Saturday, April 4, 2015
Post Two Hundred and Twenty Six: We're Not Weird, Death and I.
I saw my Aunty a few weeks ago at my Dad's sixtieth birthday party. She beckoned for me from the seat next to the esky, and when I reached her she said, tapping my hand like a wise elder, "You know though Sarah, you're weird. I read the things that you write on Facebook and it's all weird."
I grabbed a drink and sat down*, feeling like shit. There's heaps of things that I could write about that I'd accept as a little left of field for public discourse, like poops that disappear down the bend without a trace or how Aliens might look at us while we're masturbating, but I don't ever write about that stuff.
I write about Death, because I'm surrounded by it every day.
When people say that I'm weird (and I've heard it often enough to develop a thickness of skin), I think that they're actually denying that what I do and thus what I tend to talk about is the only certain reality that is destined to all of us.
Just sayin', there's nothing really all that weird about Death.
On the contrary, the only weird thing about it is the wacky glasses that we put on to look at it, if we allow ourselves to take a peek at all. Those wacky glasses, the ones that turn a natural curiosity into an oft muttered 'morbid fascination'. The spectacles that frame the process of Death as 'mysterious', when really there are people in our midst *gasp* like Doctors, Aged Care Workers, Police and Death Care Professionals who choose to make a closer connection with the Reaper in an effort to undiddle some of the effects of his big do do's. Something is weird if it is unearthly, but how could the process of death and decomposition be anything but when choose to reverently plant our loved ones back into the Earth.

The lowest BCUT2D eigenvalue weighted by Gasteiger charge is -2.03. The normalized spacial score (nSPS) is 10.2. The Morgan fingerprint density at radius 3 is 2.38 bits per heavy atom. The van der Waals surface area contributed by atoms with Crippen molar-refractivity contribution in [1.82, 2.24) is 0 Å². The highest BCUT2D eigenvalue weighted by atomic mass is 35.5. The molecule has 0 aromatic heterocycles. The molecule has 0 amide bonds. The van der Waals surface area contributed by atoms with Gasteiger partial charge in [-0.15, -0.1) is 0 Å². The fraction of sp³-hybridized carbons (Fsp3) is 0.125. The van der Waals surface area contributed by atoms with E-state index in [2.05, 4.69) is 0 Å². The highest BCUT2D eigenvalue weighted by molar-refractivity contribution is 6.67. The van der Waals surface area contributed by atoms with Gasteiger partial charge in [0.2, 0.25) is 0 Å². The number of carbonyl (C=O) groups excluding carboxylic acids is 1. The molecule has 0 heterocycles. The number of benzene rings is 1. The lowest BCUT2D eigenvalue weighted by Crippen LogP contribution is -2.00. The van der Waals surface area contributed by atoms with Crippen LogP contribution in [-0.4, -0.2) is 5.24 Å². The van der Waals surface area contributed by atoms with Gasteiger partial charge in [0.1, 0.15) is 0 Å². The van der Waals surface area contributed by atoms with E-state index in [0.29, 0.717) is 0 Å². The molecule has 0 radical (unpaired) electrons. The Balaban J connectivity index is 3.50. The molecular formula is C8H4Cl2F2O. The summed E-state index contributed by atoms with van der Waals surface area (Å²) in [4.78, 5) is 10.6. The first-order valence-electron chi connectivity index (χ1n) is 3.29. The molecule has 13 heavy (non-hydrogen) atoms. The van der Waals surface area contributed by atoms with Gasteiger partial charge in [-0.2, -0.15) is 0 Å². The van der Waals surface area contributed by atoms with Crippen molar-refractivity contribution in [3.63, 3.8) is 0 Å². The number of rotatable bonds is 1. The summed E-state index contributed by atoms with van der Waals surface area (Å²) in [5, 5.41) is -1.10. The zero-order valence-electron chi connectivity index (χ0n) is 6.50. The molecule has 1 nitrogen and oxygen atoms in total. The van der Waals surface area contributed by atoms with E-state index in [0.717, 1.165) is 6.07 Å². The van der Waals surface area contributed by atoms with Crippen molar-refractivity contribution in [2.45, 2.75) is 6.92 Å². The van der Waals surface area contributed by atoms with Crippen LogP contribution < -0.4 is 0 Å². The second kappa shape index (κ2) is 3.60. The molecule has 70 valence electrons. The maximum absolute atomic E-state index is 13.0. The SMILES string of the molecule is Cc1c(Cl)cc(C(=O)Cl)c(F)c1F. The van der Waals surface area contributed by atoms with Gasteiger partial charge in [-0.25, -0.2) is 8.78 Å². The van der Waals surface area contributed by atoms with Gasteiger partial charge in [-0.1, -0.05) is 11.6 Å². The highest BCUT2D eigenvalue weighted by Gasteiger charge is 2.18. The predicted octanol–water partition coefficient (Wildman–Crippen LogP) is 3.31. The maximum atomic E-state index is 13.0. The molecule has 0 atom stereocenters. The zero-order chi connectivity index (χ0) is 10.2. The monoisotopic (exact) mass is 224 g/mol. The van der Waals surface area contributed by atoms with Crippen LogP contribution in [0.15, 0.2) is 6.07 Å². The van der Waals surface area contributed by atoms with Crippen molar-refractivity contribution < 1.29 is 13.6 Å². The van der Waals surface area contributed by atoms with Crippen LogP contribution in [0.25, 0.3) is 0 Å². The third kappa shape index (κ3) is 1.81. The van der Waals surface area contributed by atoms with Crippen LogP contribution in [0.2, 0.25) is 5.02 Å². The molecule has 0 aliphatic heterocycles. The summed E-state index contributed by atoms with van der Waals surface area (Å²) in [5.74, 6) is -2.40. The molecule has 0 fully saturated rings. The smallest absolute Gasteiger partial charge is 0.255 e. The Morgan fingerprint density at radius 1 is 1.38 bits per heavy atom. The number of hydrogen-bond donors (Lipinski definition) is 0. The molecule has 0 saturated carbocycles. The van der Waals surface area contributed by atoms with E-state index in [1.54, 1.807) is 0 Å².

Can you throw a kettle to the wall or boil it repeatedly without water in it's hull and expect it to still produce a cup of tea? Then why is it weird that after illness or injury, our mortal body will logically cease to function because a threshold of functional health has been reached? And why is it weird, that a person might want to be there and hold that persons hand, or even hold the hand of the person that's holding the hand, when they reach that inevitable point?
Death is not atypical. Death care is not deviant.
Denial is weirder.
*If I had the nimble intellect to reply, I would've told my Aunty that what was really weird was that she has never said hello to me without adding insult, and that I think this might be a family trait that stems from my beyond my childhood, feelings of which she should really release before she or I eventually die, too.